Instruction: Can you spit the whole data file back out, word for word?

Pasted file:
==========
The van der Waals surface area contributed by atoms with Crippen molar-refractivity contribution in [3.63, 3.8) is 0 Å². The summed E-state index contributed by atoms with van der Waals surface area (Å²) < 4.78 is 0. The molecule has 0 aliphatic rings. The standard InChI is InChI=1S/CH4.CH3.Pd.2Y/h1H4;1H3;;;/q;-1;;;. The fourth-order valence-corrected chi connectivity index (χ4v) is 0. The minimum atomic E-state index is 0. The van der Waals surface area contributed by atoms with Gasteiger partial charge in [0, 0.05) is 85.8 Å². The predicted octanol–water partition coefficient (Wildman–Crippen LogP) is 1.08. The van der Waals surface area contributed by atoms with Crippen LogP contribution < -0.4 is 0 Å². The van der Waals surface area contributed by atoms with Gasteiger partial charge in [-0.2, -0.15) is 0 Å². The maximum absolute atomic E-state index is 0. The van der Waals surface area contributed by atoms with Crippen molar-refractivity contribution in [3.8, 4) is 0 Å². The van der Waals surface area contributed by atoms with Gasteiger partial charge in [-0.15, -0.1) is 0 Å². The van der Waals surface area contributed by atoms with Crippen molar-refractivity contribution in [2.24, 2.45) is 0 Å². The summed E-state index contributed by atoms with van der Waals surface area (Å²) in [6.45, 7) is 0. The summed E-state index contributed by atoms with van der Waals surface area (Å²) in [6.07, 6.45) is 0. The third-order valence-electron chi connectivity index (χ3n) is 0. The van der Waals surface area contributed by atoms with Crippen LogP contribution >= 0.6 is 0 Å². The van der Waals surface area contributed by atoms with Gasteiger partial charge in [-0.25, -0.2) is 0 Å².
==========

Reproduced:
The van der Waals surface area contributed by atoms with Crippen molar-refractivity contribution in [3.63, 3.8) is 0 Å². The summed E-state index contributed by atoms with van der Waals surface area (Å²) < 4.78 is 0. The molecule has 0 aliphatic rings. The standard InChI is InChI=1S/CH4.CH3.Pd.2Y/h1H4;1H3;;;/q;-1;;;. The fourth-order valence-corrected chi connectivity index (χ4v) is 0. The minimum atomic E-state index is 0. The van der Waals surface area contributed by atoms with Gasteiger partial charge in [0, 0.05) is 85.8 Å². The predicted octanol–water partition coefficient (Wildman–Crippen LogP) is 1.08. The van der Waals surface area contributed by atoms with Crippen LogP contribution < -0.4 is 0 Å². The van der Waals surface area contributed by atoms with Gasteiger partial charge in [-0.2, -0.15) is 0 Å². The maximum absolute atomic E-state index is 0. The van der Waals surface area contributed by atoms with Crippen molar-refractivity contribution in [3.8, 4) is 0 Å². The van der Waals surface area contributed by atoms with Gasteiger partial charge in [-0.15, -0.1) is 0 Å². The van der Waals surface area contributed by atoms with Crippen molar-refractivity contribution in [2.24, 2.45) is 0 Å². The summed E-state index contributed by atoms with van der Waals surface area (Å²) in [6.45, 7) is 0. The summed E-state index contributed by atoms with van der Waals surface area (Å²) in [6.07, 6.45) is 0. The third-order valence-electron chi connectivity index (χ3n) is 0. The van der Waals surface area contributed by atoms with Crippen LogP contribution >= 0.6 is 0 Å². The van der Waals surface area contributed by atoms with Gasteiger partial charge in [-0.25, -0.2) is 0 Å².